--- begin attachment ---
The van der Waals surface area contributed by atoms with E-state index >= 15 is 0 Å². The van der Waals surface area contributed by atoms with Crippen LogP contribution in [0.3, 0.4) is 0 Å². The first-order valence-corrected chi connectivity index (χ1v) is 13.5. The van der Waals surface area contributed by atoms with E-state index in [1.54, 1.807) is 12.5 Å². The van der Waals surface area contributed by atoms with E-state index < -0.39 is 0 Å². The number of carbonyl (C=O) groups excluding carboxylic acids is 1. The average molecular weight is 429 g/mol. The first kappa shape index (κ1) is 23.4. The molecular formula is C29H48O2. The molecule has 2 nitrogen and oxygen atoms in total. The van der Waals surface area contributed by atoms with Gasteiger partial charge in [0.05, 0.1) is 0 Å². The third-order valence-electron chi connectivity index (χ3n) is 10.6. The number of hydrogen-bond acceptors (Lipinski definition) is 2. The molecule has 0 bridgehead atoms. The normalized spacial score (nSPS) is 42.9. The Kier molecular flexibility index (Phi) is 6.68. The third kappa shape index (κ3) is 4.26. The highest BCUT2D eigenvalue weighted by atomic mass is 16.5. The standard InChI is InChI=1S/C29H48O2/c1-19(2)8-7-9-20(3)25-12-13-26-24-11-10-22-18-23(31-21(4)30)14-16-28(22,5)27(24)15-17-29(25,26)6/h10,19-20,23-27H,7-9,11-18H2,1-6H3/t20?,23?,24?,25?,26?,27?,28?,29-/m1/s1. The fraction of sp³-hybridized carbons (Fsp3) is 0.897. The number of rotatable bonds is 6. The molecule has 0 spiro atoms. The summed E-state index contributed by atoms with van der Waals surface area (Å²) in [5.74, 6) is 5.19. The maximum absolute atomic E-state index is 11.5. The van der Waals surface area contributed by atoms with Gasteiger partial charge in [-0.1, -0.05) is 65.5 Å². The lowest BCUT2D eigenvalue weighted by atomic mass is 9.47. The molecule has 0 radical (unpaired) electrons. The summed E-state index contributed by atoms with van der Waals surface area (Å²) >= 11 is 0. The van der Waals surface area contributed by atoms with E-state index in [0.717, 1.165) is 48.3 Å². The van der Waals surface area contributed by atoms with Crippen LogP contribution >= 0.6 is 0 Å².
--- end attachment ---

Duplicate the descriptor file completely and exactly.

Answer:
The van der Waals surface area contributed by atoms with E-state index >= 15 is 0 Å². The van der Waals surface area contributed by atoms with Crippen LogP contribution in [0.3, 0.4) is 0 Å². The first-order valence-corrected chi connectivity index (χ1v) is 13.5. The van der Waals surface area contributed by atoms with E-state index in [1.54, 1.807) is 12.5 Å². The van der Waals surface area contributed by atoms with E-state index < -0.39 is 0 Å². The number of carbonyl (C=O) groups excluding carboxylic acids is 1. The average molecular weight is 429 g/mol. The first kappa shape index (κ1) is 23.4. The molecular formula is C29H48O2. The molecule has 2 nitrogen and oxygen atoms in total. The van der Waals surface area contributed by atoms with Gasteiger partial charge in [0.05, 0.1) is 0 Å². The third-order valence-electron chi connectivity index (χ3n) is 10.6. The number of hydrogen-bond acceptors (Lipinski definition) is 2. The molecule has 0 bridgehead atoms. The normalized spacial score (nSPS) is 42.9. The Kier molecular flexibility index (Phi) is 6.68. The third kappa shape index (κ3) is 4.26. The highest BCUT2D eigenvalue weighted by atomic mass is 16.5. The standard InChI is InChI=1S/C29H48O2/c1-19(2)8-7-9-20(3)25-12-13-26-24-11-10-22-18-23(31-21(4)30)14-16-28(22,5)27(24)15-17-29(25,26)6/h10,19-20,23-27H,7-9,11-18H2,1-6H3/t20?,23?,24?,25?,26?,27?,28?,29-/m1/s1. The fraction of sp³-hybridized carbons (Fsp3) is 0.897. The number of rotatable bonds is 6. The molecule has 0 spiro atoms. The summed E-state index contributed by atoms with van der Waals surface area (Å²) in [5.74, 6) is 5.19. The maximum absolute atomic E-state index is 11.5. The van der Waals surface area contributed by atoms with Gasteiger partial charge in [-0.1, -0.05) is 65.5 Å². The lowest BCUT2D eigenvalue weighted by atomic mass is 9.47. The molecule has 0 radical (unpaired) electrons. The summed E-state index contributed by atoms with van der Waals surface area (Å²) >= 11 is 0. The van der Waals surface area contributed by atoms with E-state index in [0.717, 1.165) is 48.3 Å². The van der Waals surface area contributed by atoms with Crippen LogP contribution >= 0.6 is 0 Å².